Africa’s vast underground water resources are under pressure from climate change – how to manage them. All countries have a variety of water resources – some are on the surface, like rivers, and some are beneath the ground. This groundwater provides almost 50% of all global domestic use and 43% of all the water used for agriculture.
Groundwater is stored in aquifers, which come in a variety of shapes and sizes. They can be accessed in several ways, but mostly by drilling wells. Not all groundwater is useful to us – it depends on whether it’s fresh or mixed with salt and on how deep it is, as this will affect how easy it is to tap into.
Africa’s vast underground water resources are under pressure from climate change – how to manage them
In Africa, groundwater is very important. It supports almost 100% of household and agricultural activities in rural areas. And, because it’s underground it’s protected from evaporation, a crucial resource in a warming climate.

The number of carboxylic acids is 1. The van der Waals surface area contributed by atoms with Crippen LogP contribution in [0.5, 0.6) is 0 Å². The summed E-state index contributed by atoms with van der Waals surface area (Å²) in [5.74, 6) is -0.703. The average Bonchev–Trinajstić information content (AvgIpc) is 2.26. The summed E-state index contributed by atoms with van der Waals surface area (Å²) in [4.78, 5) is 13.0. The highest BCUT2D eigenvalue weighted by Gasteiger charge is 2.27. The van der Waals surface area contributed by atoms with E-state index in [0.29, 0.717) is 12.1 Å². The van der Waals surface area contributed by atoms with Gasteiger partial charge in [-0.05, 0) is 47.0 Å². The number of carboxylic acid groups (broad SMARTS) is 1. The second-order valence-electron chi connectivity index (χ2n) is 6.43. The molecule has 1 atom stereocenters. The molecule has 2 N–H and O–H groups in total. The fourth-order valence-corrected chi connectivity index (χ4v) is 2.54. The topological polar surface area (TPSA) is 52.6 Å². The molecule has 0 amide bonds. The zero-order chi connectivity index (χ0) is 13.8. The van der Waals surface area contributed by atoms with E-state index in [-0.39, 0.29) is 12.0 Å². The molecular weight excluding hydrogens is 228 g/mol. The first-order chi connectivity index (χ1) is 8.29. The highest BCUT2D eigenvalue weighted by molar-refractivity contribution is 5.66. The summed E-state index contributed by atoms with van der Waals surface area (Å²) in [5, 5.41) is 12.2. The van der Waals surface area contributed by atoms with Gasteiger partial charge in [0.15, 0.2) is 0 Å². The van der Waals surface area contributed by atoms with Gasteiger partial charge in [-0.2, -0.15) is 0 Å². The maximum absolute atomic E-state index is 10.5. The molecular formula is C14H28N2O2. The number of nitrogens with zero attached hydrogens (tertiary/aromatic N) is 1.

These facts and figures are in a recent World Bank report which unpacks issues facing groundwater in times of climate change. As a groundwater scientist focusing on its sustainable use, I’ve picked out some of the key issues when it comes to managing groundwater from the report. It’s vital that African countries address these as pressure increases on the continent’s water resources, through growing populations, development and changing weather patterns.
Ownership of groundwater
Figuring out ownership of groundwater is important for the management of this finite resource. Without a clear understanding of ownership, conflict can happen.
In some countries groundwater is owned by the landowner, in others by the government. Generally, it’s being poorly managed across the continent. In many cases, boreholes used to extract groundwater aren’t even being registered.
Read more: theconversation.com